Geographer, Cyclist, Ceramist
"Diabetes is one piece of my life that I now have some control over."
Why did you choose a meter and pump?
The pump has helped reduce blood sugar spikes (highs and lows). While I do not like being attached to a machine, it helped me re-love my body. I had thought that my body was "acting" out and causing highs and lows. But the real problem was the variability that comes with balancing a few shots with a day full of activity, eating, and stress. Continuous insulin balanced out my blood sugars. After making the change [to a pump], I feel much better.
What are the trade-offs of using a meter and a pump?
I really don't like relying on a machine. I want to believe that I can treat my diabetes best. Unfortunately, I cannot give myself continuous shots. Additionally, the pump has failed (stopped working) at the most inopportune moments (i.e. 30 km into a 50 km cycling race; 8 miles into a bouldering field; 20 minutes after arriving at work in the morning). Nonetheless, a pump gives me enough control and confidence to begin those adventures.
Diabetes devices can produce a lot of information and numbers. How do you feel about this? What do you do with all the data?
At work, I am a GIS data technician. So unsurprisingly, I am guilty of testing limits, my own theories, and changing rates (basal, sensitivity etc.) in my lifelong effort to find the perfect balance. Instead of downloading the data, I look directly at numbers on the device.
How do you respond to people when they notice or comment on your devices?
Growing up, I did not know anyone else with diabetes. However, as an adult I have met two people with T1D and have worked at a kids' camp for those with T1D. I loved talking to others about diabetes that summer! Now I am happy to answer questions, but still have not been found to start a diabetes discussion.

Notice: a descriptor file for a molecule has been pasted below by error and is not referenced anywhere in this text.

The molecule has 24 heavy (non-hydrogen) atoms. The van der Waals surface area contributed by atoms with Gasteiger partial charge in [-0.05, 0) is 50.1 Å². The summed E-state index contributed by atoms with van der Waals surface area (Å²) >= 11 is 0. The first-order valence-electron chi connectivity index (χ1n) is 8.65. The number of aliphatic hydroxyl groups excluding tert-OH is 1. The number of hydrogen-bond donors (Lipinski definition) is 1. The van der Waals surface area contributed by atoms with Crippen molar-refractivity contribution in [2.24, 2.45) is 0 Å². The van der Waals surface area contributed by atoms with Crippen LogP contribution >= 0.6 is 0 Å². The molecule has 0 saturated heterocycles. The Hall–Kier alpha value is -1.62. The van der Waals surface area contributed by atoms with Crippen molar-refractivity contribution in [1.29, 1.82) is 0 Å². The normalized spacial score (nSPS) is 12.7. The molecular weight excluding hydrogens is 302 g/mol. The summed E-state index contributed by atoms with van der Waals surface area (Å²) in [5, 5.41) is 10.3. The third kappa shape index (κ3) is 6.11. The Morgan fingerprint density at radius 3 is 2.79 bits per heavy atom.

How do you make the devices comfortable on your body?
This is hard. I am very sensitive and very active. Only about 1/3 of the time is the device comfortable on my body. However, I find peace knowing that my blood sugars are balanced and that I can do physical activities.
What helps you trust your devices?
I am one of those people who does not trust technology. I certainly would not trust someone else changing rates on my device. However, I have read the manual and have 26 years of knowledge about what feels right and how my body reacts to anything and everything. Therefore, I trust myself to use a device that is providing a constant, predictable rate of insulin. It is the only option.
What would you tell someone considering this same combo?
If your highs and lows are controlling you, a pump is worth the money. In a typical month, I spend more on healthcare than on housing. That's okay! I feel great when my mind is not cloudy and when I can exercise without being stressed. Diabetes is one piece of my life that I now have some control over. What do you prioritize?
What challenges do you have and how have you overcome them?
I carry extra batteries. Also, I use the vibrate alert setting when I'm at work!